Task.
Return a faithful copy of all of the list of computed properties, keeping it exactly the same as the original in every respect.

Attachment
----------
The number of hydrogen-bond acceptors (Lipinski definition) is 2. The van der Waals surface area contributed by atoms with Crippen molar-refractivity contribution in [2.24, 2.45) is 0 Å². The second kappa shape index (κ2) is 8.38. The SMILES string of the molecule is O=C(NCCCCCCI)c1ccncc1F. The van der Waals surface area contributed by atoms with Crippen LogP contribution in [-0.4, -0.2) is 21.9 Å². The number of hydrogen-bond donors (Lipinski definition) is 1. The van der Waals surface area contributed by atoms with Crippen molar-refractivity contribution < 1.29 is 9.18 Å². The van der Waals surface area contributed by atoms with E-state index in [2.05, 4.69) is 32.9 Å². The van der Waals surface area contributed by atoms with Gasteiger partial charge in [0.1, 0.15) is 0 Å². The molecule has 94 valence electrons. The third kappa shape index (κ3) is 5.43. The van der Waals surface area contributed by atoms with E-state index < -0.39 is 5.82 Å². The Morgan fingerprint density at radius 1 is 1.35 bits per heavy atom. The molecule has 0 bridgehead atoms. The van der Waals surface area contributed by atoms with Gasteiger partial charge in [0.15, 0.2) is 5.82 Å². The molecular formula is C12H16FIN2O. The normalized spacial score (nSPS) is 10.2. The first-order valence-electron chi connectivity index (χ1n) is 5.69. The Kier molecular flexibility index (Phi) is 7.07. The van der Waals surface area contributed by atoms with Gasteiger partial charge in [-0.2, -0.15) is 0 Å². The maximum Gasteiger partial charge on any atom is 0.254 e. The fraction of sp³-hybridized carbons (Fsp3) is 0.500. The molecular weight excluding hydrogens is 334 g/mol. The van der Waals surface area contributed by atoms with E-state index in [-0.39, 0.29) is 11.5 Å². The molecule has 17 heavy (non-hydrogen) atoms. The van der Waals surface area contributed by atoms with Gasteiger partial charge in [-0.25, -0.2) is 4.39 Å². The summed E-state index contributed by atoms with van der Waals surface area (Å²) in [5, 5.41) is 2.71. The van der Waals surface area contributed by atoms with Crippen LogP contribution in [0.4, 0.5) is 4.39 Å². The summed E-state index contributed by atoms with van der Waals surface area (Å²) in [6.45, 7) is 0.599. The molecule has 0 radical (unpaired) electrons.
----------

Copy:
The number of hydrogen-bond acceptors (Lipinski definition) is 2. The van der Waals surface area contributed by atoms with Crippen molar-refractivity contribution in [2.24, 2.45) is 0 Å². The second kappa shape index (κ2) is 8.38. The SMILES string of the molecule is O=C(NCCCCCCI)c1ccncc1F. The van der Waals surface area contributed by atoms with Crippen LogP contribution in [-0.4, -0.2) is 21.9 Å². The number of hydrogen-bond donors (Lipinski definition) is 1. The van der Waals surface area contributed by atoms with Crippen molar-refractivity contribution < 1.29 is 9.18 Å². The van der Waals surface area contributed by atoms with E-state index in [2.05, 4.69) is 32.9 Å². The van der Waals surface area contributed by atoms with Gasteiger partial charge in [0.1, 0.15) is 0 Å². The molecule has 94 valence electrons. The third kappa shape index (κ3) is 5.43. The van der Waals surface area contributed by atoms with E-state index < -0.39 is 5.82 Å². The Morgan fingerprint density at radius 1 is 1.35 bits per heavy atom. The molecule has 0 bridgehead atoms. The van der Waals surface area contributed by atoms with Gasteiger partial charge in [0.15, 0.2) is 5.82 Å². The molecular formula is C12H16FIN2O. The normalized spacial score (nSPS) is 10.2. The first-order valence-electron chi connectivity index (χ1n) is 5.69. The Kier molecular flexibility index (Phi) is 7.07. The van der Waals surface area contributed by atoms with Gasteiger partial charge in [-0.2, -0.15) is 0 Å². The maximum Gasteiger partial charge on any atom is 0.254 e. The fraction of sp³-hybridized carbons (Fsp3) is 0.500. The molecular weight excluding hydrogens is 334 g/mol. The van der Waals surface area contributed by atoms with E-state index in [-0.39, 0.29) is 11.5 Å². The molecule has 17 heavy (non-hydrogen) atoms. The van der Waals surface area contributed by atoms with Gasteiger partial charge in [-0.25, -0.2) is 4.39 Å². The summed E-state index contributed by atoms with van der Waals surface area (Å²) in [5, 5.41) is 2.71. The van der Waals surface area contributed by atoms with Crippen LogP contribution in [0.4, 0.5) is 4.39 Å². The summed E-state index contributed by atoms with van der Waals surface area (Å²) in [6.45, 7) is 0.599. The molecule has 0 radical (unpaired) electrons.